When your list is completed, jot down a strategy or two for reducing or eliminating the heat generated by each item on your list. For example, next to lights you could write “replace with compact fluorescent light bulbs.” Next to the stove and oven, you can write “use the microwave during the summer more than the stove.” Microwaves use much less energy to cook food and thus produce less waste heat. You could also consider cooking more meals outdoors on a grill or perhaps on a solar oven. Or, you could eat meals that require less cook time, for example, salads with chicken or boiled eggs for protein. Next to the water heater, write “install an insulated water heater blanket.” Next to the clothes dryer, you could write “hang clothes on a solar clothes dryer” (commonly referred to as a clothesline).

As you work through the list, you will find that most heat-reducing solutions are fairly easy and inexpensive. Some may require more costly fixes — like replacing energy-inefficient appliances.

Replacing an old inefficient water heater with a tankless model, especially a model without a pilot light, will reduce internal heat gain and save loads of money over time. Such a costly solution often makes good sense, especially if the appliance needs replacement anyway.

Reducing External Heat Gain

Strategies to reduce internal heat gain are, for the most part, relatively painless and economical. Unfortunately, the most significant source of heat in most homes and businesses during the summer is external heat gain — heat that enters buildings from the outside.

Heat enters our homes in a variety of ways. For instance, light striking the roof of a house is absorbed by the shingles and converted to heat. Much of this heat is conducted through the roof into the attic. It then passes through the insulation or, more likely, through the wood framing of the ceiling and radiates into our homes. (Attics are typically 30° to 40°F [17° to 22°C] hotter than ambient air in the summer.) In homes built without attics, heat passes directly from the roof through the ceiling cavity into the living space.

Sunlight striking windows and walls also heats up our homes. Warm air surrounding our homes also contributes to external heat gain. Warm air is generated when sunlight strikes driveways, streets, sidewalks, patios and decks. Warm air heats up the walls and windows of a building, much the same way a pie is heated in an oven. External heat is then conducted through walls. Warm air can also enter buildings through open doors and windows and through the multitude of cracks in the building envelope, as explained in Chapter 2.

Stopping the flow of heat into a building from the outside requires a new set of tools. One of the most important is to cool the external environment by providing shade, for example, by planting shade trees.

Reducing External Heat Gain by Using Natural Shade Trees

Shade trees cool in two ways. They block sunlight directly, reducing heat absorption by roofs, walls, driveways, walkways and street pavement. They also cool evaporatively. Just like perspiration that cools our bodies on a hot summer day, evaporation from the surface of leaves removes heat from the environment, creating a cooler atmosphere. This happens because evaporation requires energy to move water molecules from within a leaf into the air surrounding it. That energy is supplied by heat. (Scientists call this the latent heat of vaporization, just in case you wondered.)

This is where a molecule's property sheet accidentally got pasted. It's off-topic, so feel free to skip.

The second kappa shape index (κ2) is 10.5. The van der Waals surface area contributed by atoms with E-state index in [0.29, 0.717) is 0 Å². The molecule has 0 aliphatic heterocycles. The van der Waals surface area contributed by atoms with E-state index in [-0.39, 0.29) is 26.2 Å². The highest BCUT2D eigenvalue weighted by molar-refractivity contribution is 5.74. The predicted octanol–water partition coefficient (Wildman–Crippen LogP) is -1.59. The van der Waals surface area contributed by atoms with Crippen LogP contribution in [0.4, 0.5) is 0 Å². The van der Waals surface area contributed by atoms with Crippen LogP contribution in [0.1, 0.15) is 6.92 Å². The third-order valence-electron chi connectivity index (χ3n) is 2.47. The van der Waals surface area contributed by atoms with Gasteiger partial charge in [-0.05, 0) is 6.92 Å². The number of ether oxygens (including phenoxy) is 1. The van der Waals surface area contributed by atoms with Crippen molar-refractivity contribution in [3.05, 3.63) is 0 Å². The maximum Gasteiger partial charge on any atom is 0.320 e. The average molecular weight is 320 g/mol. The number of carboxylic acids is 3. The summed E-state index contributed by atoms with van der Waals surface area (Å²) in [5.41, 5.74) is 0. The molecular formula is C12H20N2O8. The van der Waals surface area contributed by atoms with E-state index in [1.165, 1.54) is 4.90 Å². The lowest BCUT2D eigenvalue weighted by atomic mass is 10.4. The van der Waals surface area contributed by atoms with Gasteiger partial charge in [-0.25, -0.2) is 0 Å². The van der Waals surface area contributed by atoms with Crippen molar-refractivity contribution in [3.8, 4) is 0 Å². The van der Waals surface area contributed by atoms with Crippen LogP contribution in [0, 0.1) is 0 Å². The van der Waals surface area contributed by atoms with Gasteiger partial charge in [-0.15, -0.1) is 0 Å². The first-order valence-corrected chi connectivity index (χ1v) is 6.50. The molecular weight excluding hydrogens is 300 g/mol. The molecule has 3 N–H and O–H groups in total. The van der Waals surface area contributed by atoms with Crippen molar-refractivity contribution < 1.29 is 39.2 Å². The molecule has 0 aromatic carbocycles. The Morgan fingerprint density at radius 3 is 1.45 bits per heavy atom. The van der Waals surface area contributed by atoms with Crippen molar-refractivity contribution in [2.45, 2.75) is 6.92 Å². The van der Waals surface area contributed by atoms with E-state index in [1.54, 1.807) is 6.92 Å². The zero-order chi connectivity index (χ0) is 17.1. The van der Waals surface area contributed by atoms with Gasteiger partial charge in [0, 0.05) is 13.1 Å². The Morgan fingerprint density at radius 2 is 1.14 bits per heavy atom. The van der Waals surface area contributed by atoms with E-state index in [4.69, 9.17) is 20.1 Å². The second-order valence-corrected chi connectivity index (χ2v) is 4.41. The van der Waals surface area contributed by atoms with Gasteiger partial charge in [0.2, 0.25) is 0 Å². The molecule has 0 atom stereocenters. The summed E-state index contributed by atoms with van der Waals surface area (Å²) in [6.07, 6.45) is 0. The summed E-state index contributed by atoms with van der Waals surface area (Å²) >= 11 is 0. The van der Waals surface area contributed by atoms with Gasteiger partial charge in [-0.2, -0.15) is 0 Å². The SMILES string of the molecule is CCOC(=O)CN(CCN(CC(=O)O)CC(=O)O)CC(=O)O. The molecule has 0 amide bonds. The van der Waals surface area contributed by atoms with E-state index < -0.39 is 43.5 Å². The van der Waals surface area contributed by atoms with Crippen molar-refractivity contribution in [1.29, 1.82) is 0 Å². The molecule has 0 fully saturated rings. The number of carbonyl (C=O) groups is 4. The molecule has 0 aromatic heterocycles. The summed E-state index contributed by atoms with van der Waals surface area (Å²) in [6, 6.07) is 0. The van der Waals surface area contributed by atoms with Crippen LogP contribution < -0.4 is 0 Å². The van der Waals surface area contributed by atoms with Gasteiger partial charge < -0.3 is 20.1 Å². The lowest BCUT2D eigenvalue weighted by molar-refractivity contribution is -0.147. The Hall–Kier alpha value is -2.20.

Don’t plant tiny seedlings to save a few bucks. Young trees are less likely to survive, and they will take many years to reach full size. You may be in the retirement home — or in the nearby cemetery — before they begin producing significant shade. Bite the bullet and purchase large shade trees or, perhaps, fast-growing shade trees like cottonless cottonwoods. (Consult your local nursery for advice on the hardiest, fastest-growing shade trees.)

I recommend planting deciduous as well as non-deciduous trees (evergreens) on the north, west and east sides of a home to provide shade. If you are going to retrofit your home for passive solar to provide space heat, keep the south side tree-free. If you want to plant trees on the south side, be sure to minimize the number and then plant only high-crowned deciduous trees; they’ll lose their leaves in the fall which will still allow some solar gain. Certain species, like hickory, grow long tall trunks with few branches and leaves near ground level. Instead, their branches and leaves are concentrated near the top of the tree. Thus, they can provide shade in the summer, and won’t block as much winter sunlight as many species of tree. (Consult with a local nursery on the best type of tree.) Whatever you do, don’t plant evergreen trees on the south side of your home. Evergreens dramatically reduce, and even eliminate, the potential for passive solar gain.

Reducing External Heath Gain by Shade Structures

Shade can also be provided by structures such as an arbor. An arbor is a wooden frame for growing grapes, ivy or other forms of vegetation (even squash or cucumbers) in the spring and summer. The vegetation may provide edible fruit and flowers or habitat for birds and butterflies, while blocking sunlight. Shade provided by an arbor reduces heat gain through the windows and walls of a home. In addition, the vegetation adorning an arbor also cools the air around a home (via evaporation), reducing external heat gain. Arbors create lovely spots for you to relax on a hot summer day, too. Vines can also be grown on trellises or directly on the exterior walls of a home. Ivy adds a touch of beauty to a home, and also shades the walls and provides evaporative cooling. However, ivy can damage walls, especially masonry walls.

More from The Homeowner's Guide to Renewable Energy

How to Size Solar Hot Water Systems
What Is Renewable Energy and Why Should We Use It?
Using Attached Sunspaces in Passive Solar Design


This excerpt has been reprinted with permission from The Homeowner’s Guide to Renewable Energy: Achieving Energy Independence Through Solar, Wind, Biomass and Hydropower by Dan Chiras, published by New Society Publishers, 2011.